Upper Tanana is a Northern Athabaskan language spoken in parts of eastern Alaska and neighbouring parts of Yukon in Canada. It is spoken mainly in the Northway (Kʼehtthiign), Tetlin (Teełąy), and Tok in Alaska. In 2007 there were about 100 speakers of Upper Tanana, all of whom of over 60 years old. The language is also known as Tabesna or Nabesna, and is closely related to Tanacross.
A way of writing Upper Tanana with the Latin alphabet was developed by Paul G. Milanowski and Alfred John in the 1960s. They also produced a number booklets and dictionaries for use in schools.
In 2014 the State of Alaska recognized Upper Tanana as one of the official languages of the state, along with 19 other native Alaskan languages.
Tones can be indicated as follows: low tone is unmarked, high tone: é, falling tone: ê, rising tone: ě, extra-high tone: ő
Download an alphabet chart for Upper Tanana (Excel)
Information about the Upper Tanana language and culture
Ahtna, Apache (Western), Babine-Witsuwit'en, Chilcotin, Chipewyan, Deg Xinag, Dena’ina, Dane-zaa (Beaver), Eyak, Gwich'in, Hän, Hupa, Jicarilla, Kaska, Koyukon, Lipan Apache, Lower Tanana, Mescalero-Chiricahua, Navajo, North Slavey, Sekani, South Slavey, Tahltan, Tanacross, Tłı̨chǫ (Dogrib), Tolowa, Tsuut'ina (Sarcee), Tutchone, Upper Kuskokwim, Upper Tanana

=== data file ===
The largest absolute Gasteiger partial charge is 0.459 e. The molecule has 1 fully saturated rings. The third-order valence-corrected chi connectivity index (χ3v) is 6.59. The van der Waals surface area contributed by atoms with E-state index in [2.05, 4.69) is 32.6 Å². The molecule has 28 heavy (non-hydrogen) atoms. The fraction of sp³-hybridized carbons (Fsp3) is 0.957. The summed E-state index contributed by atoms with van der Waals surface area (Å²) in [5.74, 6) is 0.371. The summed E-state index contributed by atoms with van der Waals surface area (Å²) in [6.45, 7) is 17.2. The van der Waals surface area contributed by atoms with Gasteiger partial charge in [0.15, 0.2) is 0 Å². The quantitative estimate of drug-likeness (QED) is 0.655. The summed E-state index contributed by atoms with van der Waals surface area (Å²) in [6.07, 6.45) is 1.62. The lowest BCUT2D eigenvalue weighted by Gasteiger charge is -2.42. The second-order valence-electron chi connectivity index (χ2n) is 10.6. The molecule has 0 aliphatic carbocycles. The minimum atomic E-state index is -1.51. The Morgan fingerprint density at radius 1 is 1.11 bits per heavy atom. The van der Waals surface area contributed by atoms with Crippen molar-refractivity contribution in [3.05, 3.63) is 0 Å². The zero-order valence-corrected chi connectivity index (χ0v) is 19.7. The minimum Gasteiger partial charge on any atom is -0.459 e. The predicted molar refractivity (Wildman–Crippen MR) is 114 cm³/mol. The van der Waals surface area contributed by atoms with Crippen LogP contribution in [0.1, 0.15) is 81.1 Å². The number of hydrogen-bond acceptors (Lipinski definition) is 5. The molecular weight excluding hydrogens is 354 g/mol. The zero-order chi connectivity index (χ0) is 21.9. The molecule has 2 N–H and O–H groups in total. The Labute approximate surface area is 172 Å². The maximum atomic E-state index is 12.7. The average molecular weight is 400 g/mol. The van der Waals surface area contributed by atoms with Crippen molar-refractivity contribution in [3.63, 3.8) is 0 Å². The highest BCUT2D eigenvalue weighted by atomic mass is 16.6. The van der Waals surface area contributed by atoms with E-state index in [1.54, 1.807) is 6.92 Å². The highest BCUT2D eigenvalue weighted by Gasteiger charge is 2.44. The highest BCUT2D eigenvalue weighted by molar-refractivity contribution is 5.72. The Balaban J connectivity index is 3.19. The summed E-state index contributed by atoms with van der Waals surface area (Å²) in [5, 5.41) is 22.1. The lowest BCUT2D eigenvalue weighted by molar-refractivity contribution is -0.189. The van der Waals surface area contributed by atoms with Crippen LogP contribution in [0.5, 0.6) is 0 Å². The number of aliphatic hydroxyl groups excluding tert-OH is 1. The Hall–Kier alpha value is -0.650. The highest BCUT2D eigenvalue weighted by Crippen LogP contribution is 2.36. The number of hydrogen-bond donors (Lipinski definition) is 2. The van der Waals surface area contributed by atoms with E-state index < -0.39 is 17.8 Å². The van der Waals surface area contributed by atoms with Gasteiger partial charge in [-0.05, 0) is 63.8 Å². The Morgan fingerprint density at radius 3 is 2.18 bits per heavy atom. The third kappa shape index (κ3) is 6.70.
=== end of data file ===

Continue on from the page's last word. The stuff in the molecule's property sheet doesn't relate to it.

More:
Languages written with the Latin alphabet
Page last modified: 23.04.21
Why not share this page:
Learn languages for free on Duolingo
If you like this site and find it useful, you can support it by making a donation via PayPal or Patreon, or by contributing in other ways. Omniglot is how I make my living.
Note: all links on this site to Amazon.com, Amazon.co.uk and Amazon.fr are affiliate links. This means I earn a commission if you click on any of them and buy something. So by clicking on these links you can help to support this site.